For a small town of 4,000 people in New York’s Hudson Valley, Highland Falls punches well above its cultural weight. In more normal years, tens of thousands of tourists would descend upon the town to tour the U.S. Military Academy at West Point and nearby Revolutionary War sites. Billy Joel, a onetime resident, wrote a beloved B-side about the place. And late last year, Highland Falls became the chosen host of another national institution: Chipotle’s very first ghost kitchen, a new store model with no in-person ordering and no in-store dining.
On a recent winter afternoon, I trekked an hour north of New York City to see it for myself. From the outset, it was more or less what you’d expect at a Chipotle. Those familiar concrete floors and that minimalist steel-and-plywood design aesthetic, plus pop music overhead and the smell of grilled onions and peppers. One major difference, of course, is that it was eerily devoid of actual customers jamming themselves into small communal tables and lurking near seats that might open up. That this newfangled, online-only Chipotle didn’t even have a bathroom truly drove home the grab-and-go motif a little more forcefully than I would have liked, especially after a long drive. Still, the fact that this store debuted after a quarter in which Chipotle saw its digital sales triple from the previous year clearly demonstrates that something fundamental has changed.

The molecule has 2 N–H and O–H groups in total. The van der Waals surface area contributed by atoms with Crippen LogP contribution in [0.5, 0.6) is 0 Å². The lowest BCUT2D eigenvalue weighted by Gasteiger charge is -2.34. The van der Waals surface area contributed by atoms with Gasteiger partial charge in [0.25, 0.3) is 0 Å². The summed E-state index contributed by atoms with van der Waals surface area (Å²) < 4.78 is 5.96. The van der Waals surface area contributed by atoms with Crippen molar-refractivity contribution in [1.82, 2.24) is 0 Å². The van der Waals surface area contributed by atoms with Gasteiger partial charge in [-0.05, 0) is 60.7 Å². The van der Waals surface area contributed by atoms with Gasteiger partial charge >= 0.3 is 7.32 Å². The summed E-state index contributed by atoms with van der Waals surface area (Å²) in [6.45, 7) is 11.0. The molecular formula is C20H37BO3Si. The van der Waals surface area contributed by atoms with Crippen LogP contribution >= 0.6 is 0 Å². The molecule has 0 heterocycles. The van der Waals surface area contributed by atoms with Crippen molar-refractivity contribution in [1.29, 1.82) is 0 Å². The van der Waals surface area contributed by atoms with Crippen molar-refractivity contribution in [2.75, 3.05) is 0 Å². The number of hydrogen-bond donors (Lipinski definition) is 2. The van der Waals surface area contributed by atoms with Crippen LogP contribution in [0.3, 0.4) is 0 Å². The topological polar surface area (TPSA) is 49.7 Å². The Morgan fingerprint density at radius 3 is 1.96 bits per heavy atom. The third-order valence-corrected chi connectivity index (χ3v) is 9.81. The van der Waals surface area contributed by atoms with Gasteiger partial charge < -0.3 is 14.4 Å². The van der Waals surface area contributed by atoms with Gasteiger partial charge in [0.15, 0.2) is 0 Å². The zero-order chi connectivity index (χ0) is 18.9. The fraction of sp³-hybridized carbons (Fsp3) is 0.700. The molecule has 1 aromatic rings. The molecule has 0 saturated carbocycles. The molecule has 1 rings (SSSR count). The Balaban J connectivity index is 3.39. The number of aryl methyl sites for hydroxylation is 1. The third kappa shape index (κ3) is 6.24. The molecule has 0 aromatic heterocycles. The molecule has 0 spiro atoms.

By one industry estimate, there are now about 100,000 virtual restaurants in the United States alone, with many bearing suspiciously search engine optimized names like the Omelette Farm and Pizza of New York.
As I downed a chicken burrito bowl in my car, I considered the unintentional irony of Chipotle opening its first ghost kitchen just outside the gates of West Point. After all, the burrito bowl is practically the civilian equivalent of an MRE field ration, and the kitchen assembly line that produces…